New Menifee police Chief Pat Walsh is checking off a list of things needed to be done to meet the July 1 deadline of putting the city’s own police officers out on the streets.
Two captains, two new lieutenants and a training analyst have already been sworn to help put together what Walsh hopes will be the most effective, technologically and most transparent any community has ever had in southwest Riverside County.
“It’s an awesome responsibility to create a police department picking the right kind of police officers. I have been very thoughtful about picking the right kind of police officers, and I’ve been out in the community asking what they want. A survey goes out today (to Menifee residents) what are you looking for in our community in picking the right police officers and professional staff to fulfill our mission. Our mission is to make this one of the safest cities in America. And I am not just saying that. I think we are going to do that. Just that,” Walsh said in an interview with the Valley News Thursday, Feb. 13.
A number of goals have already been checked off Walsh’s list with the hiring of the command officers and the training analyst. His cadre are now helping interview the final 79 jobs still open in the department. Currently, 10 sergeants, which are now in final background checks, will come aboard in April, along with the 44 line police officers and support staff who will report May 11. New police cruisers have been ordered and are being equipped with the new city police emblems and will be ready for the field officers when the day comes to take over law enforcement from the contracted Riverside Sheriff.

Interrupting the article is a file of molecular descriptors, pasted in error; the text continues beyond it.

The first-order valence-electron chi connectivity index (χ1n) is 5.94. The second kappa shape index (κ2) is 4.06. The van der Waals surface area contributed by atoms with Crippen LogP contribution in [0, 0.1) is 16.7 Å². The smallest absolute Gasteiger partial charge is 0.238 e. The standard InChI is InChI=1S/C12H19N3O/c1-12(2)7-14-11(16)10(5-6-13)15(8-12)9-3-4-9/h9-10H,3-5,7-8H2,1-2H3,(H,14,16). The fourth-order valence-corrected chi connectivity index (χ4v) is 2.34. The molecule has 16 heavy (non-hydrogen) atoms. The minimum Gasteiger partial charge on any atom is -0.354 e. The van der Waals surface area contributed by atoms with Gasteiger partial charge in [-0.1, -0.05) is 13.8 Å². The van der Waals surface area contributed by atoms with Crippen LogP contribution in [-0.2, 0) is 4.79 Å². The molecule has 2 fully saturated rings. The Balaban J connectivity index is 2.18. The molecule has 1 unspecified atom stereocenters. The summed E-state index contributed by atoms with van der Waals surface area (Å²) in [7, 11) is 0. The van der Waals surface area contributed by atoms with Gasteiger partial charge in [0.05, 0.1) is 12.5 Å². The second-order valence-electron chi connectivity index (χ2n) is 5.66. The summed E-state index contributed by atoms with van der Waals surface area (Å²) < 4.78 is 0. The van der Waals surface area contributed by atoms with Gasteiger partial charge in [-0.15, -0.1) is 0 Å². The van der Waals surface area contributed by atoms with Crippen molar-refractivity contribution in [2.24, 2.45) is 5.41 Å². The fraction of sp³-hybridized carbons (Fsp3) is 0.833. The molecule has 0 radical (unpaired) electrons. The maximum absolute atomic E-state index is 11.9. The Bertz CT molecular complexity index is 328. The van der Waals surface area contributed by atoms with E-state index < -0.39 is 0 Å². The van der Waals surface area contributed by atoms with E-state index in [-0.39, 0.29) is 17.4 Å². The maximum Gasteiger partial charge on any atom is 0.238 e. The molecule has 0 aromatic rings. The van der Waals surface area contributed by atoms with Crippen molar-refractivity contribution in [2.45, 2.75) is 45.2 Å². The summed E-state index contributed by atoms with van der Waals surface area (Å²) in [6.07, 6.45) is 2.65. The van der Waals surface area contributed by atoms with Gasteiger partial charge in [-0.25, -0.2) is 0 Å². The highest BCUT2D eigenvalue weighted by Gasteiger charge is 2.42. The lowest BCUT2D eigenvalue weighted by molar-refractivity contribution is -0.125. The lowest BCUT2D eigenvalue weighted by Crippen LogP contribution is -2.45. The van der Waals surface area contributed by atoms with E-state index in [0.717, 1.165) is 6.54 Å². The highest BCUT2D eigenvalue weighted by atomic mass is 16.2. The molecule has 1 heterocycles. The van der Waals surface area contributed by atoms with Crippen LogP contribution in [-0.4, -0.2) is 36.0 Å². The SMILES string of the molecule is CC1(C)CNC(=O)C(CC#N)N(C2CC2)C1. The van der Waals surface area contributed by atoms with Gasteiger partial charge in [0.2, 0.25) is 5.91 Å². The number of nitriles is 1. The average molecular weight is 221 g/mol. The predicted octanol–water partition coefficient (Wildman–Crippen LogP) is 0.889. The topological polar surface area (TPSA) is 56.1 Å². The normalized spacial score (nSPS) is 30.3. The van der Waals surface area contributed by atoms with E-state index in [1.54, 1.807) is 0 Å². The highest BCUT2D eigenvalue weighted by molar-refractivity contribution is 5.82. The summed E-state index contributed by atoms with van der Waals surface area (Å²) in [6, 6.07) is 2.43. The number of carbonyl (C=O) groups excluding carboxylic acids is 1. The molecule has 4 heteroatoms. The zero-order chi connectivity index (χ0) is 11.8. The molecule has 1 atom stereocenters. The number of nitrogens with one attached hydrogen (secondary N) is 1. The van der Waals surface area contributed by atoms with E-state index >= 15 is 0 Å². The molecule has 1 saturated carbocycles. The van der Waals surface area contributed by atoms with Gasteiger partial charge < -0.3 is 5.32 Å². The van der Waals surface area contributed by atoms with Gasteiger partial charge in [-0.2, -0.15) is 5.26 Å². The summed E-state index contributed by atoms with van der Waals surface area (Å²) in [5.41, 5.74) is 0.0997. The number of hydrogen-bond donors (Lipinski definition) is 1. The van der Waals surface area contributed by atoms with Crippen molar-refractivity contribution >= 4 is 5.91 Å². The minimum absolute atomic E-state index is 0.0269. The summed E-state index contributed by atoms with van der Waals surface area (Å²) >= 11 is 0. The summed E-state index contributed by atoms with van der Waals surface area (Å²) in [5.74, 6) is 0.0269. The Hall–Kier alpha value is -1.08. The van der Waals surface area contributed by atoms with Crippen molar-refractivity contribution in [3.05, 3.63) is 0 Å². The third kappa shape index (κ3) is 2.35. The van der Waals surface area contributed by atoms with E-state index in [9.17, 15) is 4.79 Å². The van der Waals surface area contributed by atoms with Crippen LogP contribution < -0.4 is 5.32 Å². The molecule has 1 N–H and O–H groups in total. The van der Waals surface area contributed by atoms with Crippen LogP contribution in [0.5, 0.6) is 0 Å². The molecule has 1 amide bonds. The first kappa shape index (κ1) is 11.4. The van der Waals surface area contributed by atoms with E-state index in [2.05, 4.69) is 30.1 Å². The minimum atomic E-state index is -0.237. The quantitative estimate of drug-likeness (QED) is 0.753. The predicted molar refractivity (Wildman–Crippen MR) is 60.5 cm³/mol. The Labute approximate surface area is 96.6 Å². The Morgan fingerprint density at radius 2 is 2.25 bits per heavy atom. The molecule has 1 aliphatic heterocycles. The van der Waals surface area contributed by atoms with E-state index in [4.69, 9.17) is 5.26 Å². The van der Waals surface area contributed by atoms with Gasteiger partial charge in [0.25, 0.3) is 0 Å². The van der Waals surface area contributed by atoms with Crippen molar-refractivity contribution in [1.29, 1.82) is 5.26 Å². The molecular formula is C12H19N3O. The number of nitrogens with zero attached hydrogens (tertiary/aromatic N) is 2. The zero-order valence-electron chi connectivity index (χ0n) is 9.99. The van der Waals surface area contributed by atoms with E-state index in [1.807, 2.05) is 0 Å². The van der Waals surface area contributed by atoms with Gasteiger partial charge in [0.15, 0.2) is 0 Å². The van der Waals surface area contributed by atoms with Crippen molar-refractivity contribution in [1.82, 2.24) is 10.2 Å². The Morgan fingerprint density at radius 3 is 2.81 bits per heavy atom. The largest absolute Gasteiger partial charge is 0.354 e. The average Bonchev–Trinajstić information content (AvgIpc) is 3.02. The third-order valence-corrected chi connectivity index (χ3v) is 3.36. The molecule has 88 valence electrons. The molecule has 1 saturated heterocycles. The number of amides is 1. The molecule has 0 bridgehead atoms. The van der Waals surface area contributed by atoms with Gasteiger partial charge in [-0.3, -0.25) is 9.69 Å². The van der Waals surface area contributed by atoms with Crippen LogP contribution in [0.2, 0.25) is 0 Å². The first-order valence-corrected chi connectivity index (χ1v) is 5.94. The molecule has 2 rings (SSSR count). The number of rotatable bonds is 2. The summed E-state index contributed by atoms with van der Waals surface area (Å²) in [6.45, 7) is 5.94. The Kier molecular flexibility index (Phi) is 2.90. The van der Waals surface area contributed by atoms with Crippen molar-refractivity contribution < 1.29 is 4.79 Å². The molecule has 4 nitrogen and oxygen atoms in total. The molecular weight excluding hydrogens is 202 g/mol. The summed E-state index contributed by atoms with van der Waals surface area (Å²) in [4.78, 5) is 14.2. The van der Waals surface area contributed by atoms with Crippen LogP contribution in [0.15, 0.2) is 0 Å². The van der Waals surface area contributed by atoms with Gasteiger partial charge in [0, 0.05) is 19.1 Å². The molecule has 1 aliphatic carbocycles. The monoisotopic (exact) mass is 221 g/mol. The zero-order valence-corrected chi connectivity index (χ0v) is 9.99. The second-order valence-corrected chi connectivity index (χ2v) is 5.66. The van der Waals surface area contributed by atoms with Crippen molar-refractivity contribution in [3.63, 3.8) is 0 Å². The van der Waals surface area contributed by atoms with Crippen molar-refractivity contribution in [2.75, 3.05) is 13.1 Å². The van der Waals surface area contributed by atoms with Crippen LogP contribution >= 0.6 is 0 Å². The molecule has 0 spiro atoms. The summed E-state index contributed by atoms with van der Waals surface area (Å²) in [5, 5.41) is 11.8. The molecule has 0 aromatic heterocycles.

“We’re really pleased with the recruitment effort and we’re not gonna have any problems having everybody here July 1,” Walsh said.
He said he was delighted to have two months after the last officer is hired to conduct all officer training sessions where law enforcement specialists will be coming in for that purpose. They will include the Riverside County district attorney, the top county public defender, an expert in defensive tactics to teach how to take a suspect down without injury, risk management personnel and many other experts in the law enforcement field.
Walsh said he is also planning to have a series of seminars with local businesses, church leaders, school district officials, elder care representatives and residents to learn what their needs are and how they can help the department keep the city safe – all before July. 1.
He has already gone out to members in the business community and enlisted their help with the installation of automatic license plate readers and surveillance cameras that officers can instantly access to review who was at crime scenes.
“City Manager Armando (Villa) is really into technology and so we are here working on what are the newest innovations we are able to employ here in the city with the business community,” Walsh said.
He delighted in plans to use technology to trap front door porch package stealers in the community that have been a problem and to have the means to help the elderly population in the city when they are in need.
The newest observation cameras have also been installed in the department’s property room, interrogation rooms and other offices and special locks on evidence storage bins that can’t be removed by anyone until needed by the court insuring the chain of evidence.
He praised the cooperation Menifee has had with its neighboring Murrieta Police Department in setting up a joint dispatch system.
“They have a great dispatch center that saves both of us money and our officers will be able to work together because the dispatchers will be able to work in either city and see where all the police cars are when they need help. We will run across the border and help them and vice versa,” Walsh said.
He said Menifee, Murrieta and Hemet police departments will also have a joint SWAT team that will go wherever they are needed in the three-city area.